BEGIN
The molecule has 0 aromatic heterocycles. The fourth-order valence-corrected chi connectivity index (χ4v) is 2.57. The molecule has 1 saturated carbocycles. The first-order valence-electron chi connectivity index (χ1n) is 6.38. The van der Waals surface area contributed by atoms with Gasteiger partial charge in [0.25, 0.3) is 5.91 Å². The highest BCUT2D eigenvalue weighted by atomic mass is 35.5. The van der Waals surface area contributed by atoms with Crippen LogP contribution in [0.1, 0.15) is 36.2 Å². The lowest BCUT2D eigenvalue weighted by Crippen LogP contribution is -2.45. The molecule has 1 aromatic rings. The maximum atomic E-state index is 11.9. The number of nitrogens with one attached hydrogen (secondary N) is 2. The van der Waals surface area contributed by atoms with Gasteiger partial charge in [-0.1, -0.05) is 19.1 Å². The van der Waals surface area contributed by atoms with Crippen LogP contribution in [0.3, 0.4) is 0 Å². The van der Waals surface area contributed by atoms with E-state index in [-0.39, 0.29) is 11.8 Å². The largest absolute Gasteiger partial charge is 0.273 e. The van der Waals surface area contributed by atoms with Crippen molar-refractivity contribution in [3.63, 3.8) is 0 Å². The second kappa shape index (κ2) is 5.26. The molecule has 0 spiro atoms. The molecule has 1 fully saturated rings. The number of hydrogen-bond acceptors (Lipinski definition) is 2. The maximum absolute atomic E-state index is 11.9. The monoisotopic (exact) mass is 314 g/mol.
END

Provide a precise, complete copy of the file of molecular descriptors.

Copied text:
The molecule has 0 aromatic heterocycles. The fourth-order valence-corrected chi connectivity index (χ4v) is 2.57. The molecule has 1 saturated carbocycles. The first-order valence-electron chi connectivity index (χ1n) is 6.38. The van der Waals surface area contributed by atoms with Gasteiger partial charge in [0.25, 0.3) is 5.91 Å². The highest BCUT2D eigenvalue weighted by atomic mass is 35.5. The van der Waals surface area contributed by atoms with Crippen LogP contribution in [0.1, 0.15) is 36.2 Å². The lowest BCUT2D eigenvalue weighted by Crippen LogP contribution is -2.45. The molecule has 1 aromatic rings. The maximum atomic E-state index is 11.9. The number of nitrogens with one attached hydrogen (secondary N) is 2. The van der Waals surface area contributed by atoms with Gasteiger partial charge in [-0.1, -0.05) is 19.1 Å². The van der Waals surface area contributed by atoms with Crippen LogP contribution in [0.3, 0.4) is 0 Å². The van der Waals surface area contributed by atoms with E-state index in [-0.39, 0.29) is 11.8 Å². The largest absolute Gasteiger partial charge is 0.273 e. The van der Waals surface area contributed by atoms with Crippen molar-refractivity contribution in [3.63, 3.8) is 0 Å². The second kappa shape index (κ2) is 5.26. The molecule has 0 spiro atoms. The molecule has 1 fully saturated rings. The number of hydrogen-bond acceptors (Lipinski definition) is 2. The maximum absolute atomic E-state index is 11.9. The monoisotopic (exact) mass is 314 g/mol.